State Sen. Connie Leyva ’91 (D-Chino) returned to her alma mater recently to share the story of her career in politics. “I really love what I do,” Leyva said to a group of University of Redlands students, staff, and community members. “I really love [serving in] the state of California because we can actually get things done.”
It was 1991 when Leyva, an Inland Empire native, graduated from the University of Redlands with a bachelor’s degree in communicative disorders. She had gotten married and had a baby while in college, and her first notable job after graduation was for the United Food and Commercial Workers (UFCW) Local 1428, a union representing grocery store workers.
This experience opened Leyva’s eyes to woman’s rights issues. After she was denied a promotion despite exceeding all of her boss’s expectations (because “I was a woman in 1994”), she developed a passion for defending woman’s rights. She took that passion into a leadership role, becoming the president of UFCW Local 1428. In 2004, she was elected as the first woman president of the California State Federation of Labor, AFL-CIO, representing more than 2.1 million workers throughout the state.
In 2014 she decided to run for state senate. “I wanted to make a difference as someone who knew about workers’ rights, and who knew about living wage. It was time to help people on a more major scale,” she said.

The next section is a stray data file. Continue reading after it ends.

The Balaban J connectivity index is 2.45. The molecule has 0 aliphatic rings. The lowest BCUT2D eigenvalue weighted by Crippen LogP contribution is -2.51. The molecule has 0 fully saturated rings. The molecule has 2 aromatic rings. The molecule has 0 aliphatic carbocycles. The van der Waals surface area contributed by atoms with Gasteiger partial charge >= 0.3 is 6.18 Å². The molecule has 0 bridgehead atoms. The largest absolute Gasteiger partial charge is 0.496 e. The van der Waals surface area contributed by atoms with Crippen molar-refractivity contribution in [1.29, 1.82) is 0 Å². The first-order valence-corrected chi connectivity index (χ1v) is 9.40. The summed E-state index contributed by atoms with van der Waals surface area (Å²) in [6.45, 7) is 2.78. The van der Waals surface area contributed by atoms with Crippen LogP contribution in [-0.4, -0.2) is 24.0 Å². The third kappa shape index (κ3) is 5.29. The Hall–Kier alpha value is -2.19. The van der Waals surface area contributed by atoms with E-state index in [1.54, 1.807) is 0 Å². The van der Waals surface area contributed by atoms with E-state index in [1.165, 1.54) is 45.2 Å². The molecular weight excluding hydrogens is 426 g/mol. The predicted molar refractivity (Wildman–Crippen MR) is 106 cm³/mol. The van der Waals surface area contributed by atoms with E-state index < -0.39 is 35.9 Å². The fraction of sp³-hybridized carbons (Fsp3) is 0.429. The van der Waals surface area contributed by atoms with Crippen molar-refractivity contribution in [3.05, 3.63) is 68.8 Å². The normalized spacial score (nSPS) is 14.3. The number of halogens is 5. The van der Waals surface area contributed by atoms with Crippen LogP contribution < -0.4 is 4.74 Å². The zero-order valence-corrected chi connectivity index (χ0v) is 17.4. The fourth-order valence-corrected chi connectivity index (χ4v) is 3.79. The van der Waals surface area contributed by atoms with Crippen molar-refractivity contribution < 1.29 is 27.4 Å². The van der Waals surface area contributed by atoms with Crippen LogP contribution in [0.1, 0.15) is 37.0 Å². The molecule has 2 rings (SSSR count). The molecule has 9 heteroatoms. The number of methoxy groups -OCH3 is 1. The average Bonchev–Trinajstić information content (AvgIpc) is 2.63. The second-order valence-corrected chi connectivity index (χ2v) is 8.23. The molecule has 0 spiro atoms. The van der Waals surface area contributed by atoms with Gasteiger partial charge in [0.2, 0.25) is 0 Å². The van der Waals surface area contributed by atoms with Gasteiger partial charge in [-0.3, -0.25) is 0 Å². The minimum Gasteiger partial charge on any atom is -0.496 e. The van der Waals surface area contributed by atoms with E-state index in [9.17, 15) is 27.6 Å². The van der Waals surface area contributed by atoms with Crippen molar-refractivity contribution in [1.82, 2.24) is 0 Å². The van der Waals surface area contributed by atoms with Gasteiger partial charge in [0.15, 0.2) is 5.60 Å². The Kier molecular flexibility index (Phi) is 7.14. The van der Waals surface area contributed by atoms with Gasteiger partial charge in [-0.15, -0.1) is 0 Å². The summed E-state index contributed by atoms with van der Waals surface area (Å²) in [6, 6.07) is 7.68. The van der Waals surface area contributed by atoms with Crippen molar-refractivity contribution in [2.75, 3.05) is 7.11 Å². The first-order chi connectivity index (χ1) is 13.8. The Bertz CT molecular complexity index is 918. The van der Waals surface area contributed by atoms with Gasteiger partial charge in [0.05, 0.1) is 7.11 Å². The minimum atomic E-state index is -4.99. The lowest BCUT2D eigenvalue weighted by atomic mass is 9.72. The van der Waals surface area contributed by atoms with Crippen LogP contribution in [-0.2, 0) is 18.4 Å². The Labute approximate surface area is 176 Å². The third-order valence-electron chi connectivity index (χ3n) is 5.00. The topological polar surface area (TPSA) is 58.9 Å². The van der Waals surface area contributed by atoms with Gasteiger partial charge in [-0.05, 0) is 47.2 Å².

Leyva was re-elected in 2018. She currently represents a million constituents in the Inland Empire and composes 12 to 15 bills each year. One bill she is especially proud of is Senate Bill 210, a bill that requires large trucks to get smog checks. Her personal experience informed her work; as a child, she couldn’t see the mountains and her chest would hurt from breathing smog. “There were always alerts to not play outside,” she added.
Another bill of pride is Senate Bill 1182, which strengthens California’s commitment to preventing technology-based sexual harassment, making it unlawful to send others unsolicited, sexually explicit material.
The best part of her work, Leyva said, was helping people “and going after my passion.” At the end, she told the Bulldogs, “Find your passion, and you will never feel like you’re working.”
It was an inspiring message, said Edison Forman '21. “She made me want to make a meaningful change in the world through politics."
The talk was sponsored by the Associated Students of the University of Redlands (ASUR) Convocations and Lectures.